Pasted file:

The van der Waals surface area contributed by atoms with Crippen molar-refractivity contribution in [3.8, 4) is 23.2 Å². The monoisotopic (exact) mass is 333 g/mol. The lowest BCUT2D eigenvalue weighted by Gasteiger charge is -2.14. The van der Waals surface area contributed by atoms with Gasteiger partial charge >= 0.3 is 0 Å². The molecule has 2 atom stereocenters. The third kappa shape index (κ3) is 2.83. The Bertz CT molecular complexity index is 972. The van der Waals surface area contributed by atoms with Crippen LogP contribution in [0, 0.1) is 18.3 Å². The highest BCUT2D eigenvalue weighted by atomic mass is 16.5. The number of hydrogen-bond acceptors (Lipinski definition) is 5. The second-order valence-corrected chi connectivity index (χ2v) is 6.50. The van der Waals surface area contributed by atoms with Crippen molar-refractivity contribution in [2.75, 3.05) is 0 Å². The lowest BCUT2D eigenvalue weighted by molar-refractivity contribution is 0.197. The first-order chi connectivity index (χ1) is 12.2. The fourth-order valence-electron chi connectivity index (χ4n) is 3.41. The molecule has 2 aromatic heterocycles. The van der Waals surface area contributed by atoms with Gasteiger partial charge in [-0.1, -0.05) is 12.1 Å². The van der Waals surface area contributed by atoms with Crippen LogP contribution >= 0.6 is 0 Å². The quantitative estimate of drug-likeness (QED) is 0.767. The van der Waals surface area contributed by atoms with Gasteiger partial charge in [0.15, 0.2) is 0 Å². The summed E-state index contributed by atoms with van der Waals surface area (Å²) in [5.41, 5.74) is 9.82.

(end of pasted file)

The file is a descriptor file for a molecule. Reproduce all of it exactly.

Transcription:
The van der Waals surface area contributed by atoms with Crippen molar-refractivity contribution in [3.8, 4) is 23.2 Å². The monoisotopic (exact) mass is 333 g/mol. The lowest BCUT2D eigenvalue weighted by Gasteiger charge is -2.14. The van der Waals surface area contributed by atoms with Gasteiger partial charge >= 0.3 is 0 Å². The molecule has 2 atom stereocenters. The third kappa shape index (κ3) is 2.83. The Bertz CT molecular complexity index is 972. The van der Waals surface area contributed by atoms with Crippen LogP contribution in [0, 0.1) is 18.3 Å². The highest BCUT2D eigenvalue weighted by atomic mass is 16.5. The number of hydrogen-bond acceptors (Lipinski definition) is 5. The second-order valence-corrected chi connectivity index (χ2v) is 6.50. The van der Waals surface area contributed by atoms with Crippen molar-refractivity contribution in [2.75, 3.05) is 0 Å². The lowest BCUT2D eigenvalue weighted by molar-refractivity contribution is 0.197. The first-order chi connectivity index (χ1) is 12.2. The fourth-order valence-electron chi connectivity index (χ4n) is 3.41. The molecule has 2 aromatic heterocycles. The van der Waals surface area contributed by atoms with Gasteiger partial charge in [-0.1, -0.05) is 12.1 Å². The van der Waals surface area contributed by atoms with Crippen LogP contribution >= 0.6 is 0 Å². The quantitative estimate of drug-likeness (QED) is 0.767. The van der Waals surface area contributed by atoms with Gasteiger partial charge in [0.15, 0.2) is 0 Å². The summed E-state index contributed by atoms with van der Waals surface area (Å²) in [5.41, 5.74) is 9.82.